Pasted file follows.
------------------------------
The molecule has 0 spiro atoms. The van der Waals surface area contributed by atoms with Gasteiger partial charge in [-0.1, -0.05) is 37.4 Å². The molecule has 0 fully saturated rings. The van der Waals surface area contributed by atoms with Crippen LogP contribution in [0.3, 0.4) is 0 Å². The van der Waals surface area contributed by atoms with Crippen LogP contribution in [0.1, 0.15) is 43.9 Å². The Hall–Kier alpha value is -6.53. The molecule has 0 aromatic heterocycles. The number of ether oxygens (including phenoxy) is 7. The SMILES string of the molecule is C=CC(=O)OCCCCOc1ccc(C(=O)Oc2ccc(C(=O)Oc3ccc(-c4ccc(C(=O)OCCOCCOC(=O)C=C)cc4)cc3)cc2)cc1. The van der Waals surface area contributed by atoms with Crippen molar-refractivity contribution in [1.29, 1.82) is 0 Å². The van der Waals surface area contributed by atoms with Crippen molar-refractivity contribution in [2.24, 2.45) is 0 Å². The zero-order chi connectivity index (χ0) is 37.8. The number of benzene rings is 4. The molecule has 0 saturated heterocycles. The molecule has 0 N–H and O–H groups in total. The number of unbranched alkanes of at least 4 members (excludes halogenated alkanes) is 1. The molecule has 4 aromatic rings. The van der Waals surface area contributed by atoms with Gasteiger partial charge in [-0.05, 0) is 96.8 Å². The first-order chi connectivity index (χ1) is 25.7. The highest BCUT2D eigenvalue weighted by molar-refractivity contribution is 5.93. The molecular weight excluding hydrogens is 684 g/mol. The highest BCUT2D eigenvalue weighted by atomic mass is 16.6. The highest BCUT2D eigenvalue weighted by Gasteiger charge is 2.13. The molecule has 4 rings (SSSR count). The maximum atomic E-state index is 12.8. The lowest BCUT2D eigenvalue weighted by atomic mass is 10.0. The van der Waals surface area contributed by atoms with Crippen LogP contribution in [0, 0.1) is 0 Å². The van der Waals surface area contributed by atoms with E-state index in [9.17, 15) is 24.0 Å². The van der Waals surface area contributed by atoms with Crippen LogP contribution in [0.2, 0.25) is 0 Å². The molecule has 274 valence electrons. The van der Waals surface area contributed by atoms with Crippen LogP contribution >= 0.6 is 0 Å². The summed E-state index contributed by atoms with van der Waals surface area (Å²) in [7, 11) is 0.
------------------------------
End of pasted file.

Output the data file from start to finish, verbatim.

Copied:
The molecule has 0 spiro atoms. The van der Waals surface area contributed by atoms with Gasteiger partial charge in [-0.1, -0.05) is 37.4 Å². The molecule has 0 fully saturated rings. The van der Waals surface area contributed by atoms with Crippen LogP contribution in [0.3, 0.4) is 0 Å². The van der Waals surface area contributed by atoms with Crippen LogP contribution in [0.1, 0.15) is 43.9 Å². The Hall–Kier alpha value is -6.53. The molecule has 0 aromatic heterocycles. The number of ether oxygens (including phenoxy) is 7. The SMILES string of the molecule is C=CC(=O)OCCCCOc1ccc(C(=O)Oc2ccc(C(=O)Oc3ccc(-c4ccc(C(=O)OCCOCCOC(=O)C=C)cc4)cc3)cc2)cc1. The van der Waals surface area contributed by atoms with Crippen molar-refractivity contribution in [1.29, 1.82) is 0 Å². The van der Waals surface area contributed by atoms with Crippen molar-refractivity contribution in [2.24, 2.45) is 0 Å². The zero-order chi connectivity index (χ0) is 37.8. The number of benzene rings is 4. The molecule has 0 saturated heterocycles. The molecule has 0 N–H and O–H groups in total. The number of unbranched alkanes of at least 4 members (excludes halogenated alkanes) is 1. The molecule has 4 aromatic rings. The van der Waals surface area contributed by atoms with Gasteiger partial charge in [-0.05, 0) is 96.8 Å². The first-order chi connectivity index (χ1) is 25.7. The highest BCUT2D eigenvalue weighted by molar-refractivity contribution is 5.93. The molecular weight excluding hydrogens is 684 g/mol. The highest BCUT2D eigenvalue weighted by atomic mass is 16.6. The highest BCUT2D eigenvalue weighted by Gasteiger charge is 2.13. The molecule has 4 rings (SSSR count). The maximum atomic E-state index is 12.8. The lowest BCUT2D eigenvalue weighted by atomic mass is 10.0. The van der Waals surface area contributed by atoms with Crippen LogP contribution in [0, 0.1) is 0 Å². The van der Waals surface area contributed by atoms with E-state index in [9.17, 15) is 24.0 Å². The van der Waals surface area contributed by atoms with Crippen LogP contribution in [0.2, 0.25) is 0 Å². The molecule has 274 valence electrons. The van der Waals surface area contributed by atoms with Crippen LogP contribution >= 0.6 is 0 Å². The summed E-state index contributed by atoms with van der Waals surface area (Å²) in [7, 11) is 0.